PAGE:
Congress Passes Law Preventing “Gagging” of Customer Online Reviews
On Monday, November 28, a unanimous Senate sent the Consumer Review Fairness Act of 2016 to the President for signature. This law forbids companies from inserting “gag clauses” in non-negotiable form contracts. Businesses, seeking to avoid negative criticism online, have made increasing efforts in recent years to limit consumers’ ability to post negative reviews on the Internet. Such reviews are a common feature of popular sites such as yelp, Yahoo, and Google. Businesses had attempted a variety of techniques to limit reviews, including explicit prohibitions against posting reviews, non-disparagement clauses, and contractual terms making the business the owner of any intellectual property in reviews. The Consumer Review Fairness Act would make all of these techniques illegal in non-negotiable form contracts.
Particularly because non-disparagement clauses may be broadly worded, businesses may need to make sure their form contracts would not be interpreted as violating this law. Above all, the best defense against negative online reviews is providing good customer service to generate positive reviews. Even when businesses attempted in the past to enforce provisions limiting the abilities of consumers to make negative comments, in many cases this only resulted in further negative publicity for the business. This law certainly promotes the free sharing of information and customers’ rights to free expression, but ultimately it may also save businesses from themselves.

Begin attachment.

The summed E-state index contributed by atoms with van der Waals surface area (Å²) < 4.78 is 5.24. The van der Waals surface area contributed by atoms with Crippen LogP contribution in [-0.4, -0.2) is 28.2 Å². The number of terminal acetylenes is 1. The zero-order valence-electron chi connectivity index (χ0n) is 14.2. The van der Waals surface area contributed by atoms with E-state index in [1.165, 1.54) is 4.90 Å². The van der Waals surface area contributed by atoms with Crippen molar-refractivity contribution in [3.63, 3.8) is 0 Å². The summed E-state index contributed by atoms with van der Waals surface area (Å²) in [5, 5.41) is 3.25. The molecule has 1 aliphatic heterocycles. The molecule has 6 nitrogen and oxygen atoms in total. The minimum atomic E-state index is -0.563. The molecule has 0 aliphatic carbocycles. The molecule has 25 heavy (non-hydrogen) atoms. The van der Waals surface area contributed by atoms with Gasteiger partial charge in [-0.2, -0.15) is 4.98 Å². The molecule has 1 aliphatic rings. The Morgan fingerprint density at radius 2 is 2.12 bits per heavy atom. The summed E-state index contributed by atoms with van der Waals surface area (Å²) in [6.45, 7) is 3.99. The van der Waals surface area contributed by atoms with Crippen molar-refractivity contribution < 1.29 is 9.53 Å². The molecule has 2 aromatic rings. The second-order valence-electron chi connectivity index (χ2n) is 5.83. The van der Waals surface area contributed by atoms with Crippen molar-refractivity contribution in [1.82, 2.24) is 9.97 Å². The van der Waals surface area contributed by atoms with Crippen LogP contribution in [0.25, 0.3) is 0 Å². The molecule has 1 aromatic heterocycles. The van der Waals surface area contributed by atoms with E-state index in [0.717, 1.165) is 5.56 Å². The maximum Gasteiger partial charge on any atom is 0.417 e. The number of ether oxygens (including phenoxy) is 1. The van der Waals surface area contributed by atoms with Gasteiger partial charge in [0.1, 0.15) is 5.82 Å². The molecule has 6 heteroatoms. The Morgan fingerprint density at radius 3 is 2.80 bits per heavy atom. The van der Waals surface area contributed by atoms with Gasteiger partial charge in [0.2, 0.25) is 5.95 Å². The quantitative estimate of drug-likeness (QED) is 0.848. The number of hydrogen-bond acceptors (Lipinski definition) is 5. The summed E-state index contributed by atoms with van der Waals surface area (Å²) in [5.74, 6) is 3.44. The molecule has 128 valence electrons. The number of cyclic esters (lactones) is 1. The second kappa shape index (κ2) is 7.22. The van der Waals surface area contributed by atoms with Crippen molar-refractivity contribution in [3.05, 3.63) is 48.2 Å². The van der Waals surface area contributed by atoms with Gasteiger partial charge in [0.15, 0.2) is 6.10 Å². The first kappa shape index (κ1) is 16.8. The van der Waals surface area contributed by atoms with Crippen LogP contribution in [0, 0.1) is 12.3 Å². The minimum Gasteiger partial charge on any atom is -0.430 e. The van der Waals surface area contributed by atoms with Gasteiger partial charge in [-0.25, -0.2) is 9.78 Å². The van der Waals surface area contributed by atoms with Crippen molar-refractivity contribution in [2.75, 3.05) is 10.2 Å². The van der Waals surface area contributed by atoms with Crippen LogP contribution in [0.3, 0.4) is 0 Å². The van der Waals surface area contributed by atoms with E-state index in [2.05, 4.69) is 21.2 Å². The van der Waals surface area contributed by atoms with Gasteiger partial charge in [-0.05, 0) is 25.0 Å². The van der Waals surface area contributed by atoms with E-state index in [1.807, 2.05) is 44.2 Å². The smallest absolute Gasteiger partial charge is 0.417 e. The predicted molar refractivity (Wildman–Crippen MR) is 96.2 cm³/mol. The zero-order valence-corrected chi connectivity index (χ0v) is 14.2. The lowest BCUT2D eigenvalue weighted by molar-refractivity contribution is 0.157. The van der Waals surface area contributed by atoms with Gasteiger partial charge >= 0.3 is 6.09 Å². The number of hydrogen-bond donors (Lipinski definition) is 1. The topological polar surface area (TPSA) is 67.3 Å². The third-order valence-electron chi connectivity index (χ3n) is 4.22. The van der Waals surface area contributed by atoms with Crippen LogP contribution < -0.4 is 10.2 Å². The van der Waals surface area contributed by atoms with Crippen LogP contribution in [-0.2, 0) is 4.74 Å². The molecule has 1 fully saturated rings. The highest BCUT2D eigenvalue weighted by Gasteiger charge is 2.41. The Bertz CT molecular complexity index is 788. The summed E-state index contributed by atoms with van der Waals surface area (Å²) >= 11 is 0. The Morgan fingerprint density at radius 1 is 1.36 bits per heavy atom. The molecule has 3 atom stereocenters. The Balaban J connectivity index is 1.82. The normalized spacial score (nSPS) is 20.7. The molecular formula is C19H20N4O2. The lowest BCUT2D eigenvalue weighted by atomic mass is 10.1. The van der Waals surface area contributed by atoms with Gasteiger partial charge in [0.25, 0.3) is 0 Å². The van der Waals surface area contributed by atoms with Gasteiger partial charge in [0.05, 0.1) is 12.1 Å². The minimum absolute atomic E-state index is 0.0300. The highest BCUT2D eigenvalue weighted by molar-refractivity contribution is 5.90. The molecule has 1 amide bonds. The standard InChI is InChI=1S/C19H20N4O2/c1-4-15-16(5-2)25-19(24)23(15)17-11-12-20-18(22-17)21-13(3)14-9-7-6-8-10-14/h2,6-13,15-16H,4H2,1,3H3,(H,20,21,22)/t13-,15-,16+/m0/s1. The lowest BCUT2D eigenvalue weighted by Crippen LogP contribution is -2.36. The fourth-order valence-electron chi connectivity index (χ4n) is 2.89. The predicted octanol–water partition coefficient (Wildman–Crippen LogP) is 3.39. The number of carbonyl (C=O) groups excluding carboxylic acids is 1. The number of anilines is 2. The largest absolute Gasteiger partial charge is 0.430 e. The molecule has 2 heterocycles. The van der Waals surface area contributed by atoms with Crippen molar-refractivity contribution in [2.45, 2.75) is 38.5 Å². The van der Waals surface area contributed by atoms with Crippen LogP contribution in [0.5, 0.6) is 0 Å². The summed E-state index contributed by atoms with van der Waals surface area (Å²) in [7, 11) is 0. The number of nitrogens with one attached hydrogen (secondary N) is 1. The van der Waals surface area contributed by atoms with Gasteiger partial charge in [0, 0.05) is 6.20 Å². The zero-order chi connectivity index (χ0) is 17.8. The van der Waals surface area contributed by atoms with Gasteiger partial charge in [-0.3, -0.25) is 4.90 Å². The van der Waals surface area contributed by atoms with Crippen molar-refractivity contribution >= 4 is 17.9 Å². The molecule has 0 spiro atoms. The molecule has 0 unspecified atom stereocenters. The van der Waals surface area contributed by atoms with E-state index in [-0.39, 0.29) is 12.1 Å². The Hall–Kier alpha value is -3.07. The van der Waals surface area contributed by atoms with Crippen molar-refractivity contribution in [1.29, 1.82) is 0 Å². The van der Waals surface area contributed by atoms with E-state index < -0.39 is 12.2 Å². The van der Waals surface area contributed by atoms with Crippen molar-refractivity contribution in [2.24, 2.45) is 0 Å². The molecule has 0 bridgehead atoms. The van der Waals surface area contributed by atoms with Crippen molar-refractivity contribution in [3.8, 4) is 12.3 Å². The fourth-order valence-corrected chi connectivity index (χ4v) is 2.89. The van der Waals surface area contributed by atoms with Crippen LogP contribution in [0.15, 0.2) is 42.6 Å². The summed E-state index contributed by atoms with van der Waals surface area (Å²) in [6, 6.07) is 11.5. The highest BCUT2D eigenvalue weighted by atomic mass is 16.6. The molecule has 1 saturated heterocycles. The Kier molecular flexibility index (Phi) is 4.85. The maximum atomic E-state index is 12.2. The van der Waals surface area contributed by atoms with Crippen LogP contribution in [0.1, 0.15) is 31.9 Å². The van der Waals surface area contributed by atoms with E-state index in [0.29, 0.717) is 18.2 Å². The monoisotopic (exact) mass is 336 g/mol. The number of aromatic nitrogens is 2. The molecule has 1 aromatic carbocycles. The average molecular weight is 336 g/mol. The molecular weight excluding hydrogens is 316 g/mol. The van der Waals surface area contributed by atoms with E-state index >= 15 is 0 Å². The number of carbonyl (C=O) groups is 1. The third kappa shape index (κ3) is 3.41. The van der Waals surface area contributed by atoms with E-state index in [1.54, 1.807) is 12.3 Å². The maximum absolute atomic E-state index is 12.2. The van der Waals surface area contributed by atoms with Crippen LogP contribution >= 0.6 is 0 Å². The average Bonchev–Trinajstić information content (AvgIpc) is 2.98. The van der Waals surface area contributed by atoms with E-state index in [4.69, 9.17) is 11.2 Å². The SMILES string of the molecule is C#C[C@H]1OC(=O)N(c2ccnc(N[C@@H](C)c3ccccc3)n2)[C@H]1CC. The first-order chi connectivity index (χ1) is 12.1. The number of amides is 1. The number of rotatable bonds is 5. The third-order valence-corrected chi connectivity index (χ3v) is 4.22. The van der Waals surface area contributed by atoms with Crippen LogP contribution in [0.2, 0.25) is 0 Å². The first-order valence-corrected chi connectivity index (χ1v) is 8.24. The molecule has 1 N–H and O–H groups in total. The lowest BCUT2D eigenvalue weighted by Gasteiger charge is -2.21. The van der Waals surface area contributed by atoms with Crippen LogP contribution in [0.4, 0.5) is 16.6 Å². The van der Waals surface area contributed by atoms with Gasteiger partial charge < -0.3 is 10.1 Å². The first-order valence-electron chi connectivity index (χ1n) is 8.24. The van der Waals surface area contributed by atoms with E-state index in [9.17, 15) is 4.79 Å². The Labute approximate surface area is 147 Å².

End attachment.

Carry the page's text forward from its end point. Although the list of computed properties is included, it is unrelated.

The President is expected to sign the law. Here are links to a copy of the bill and the Senate Commerce Committee’s comments.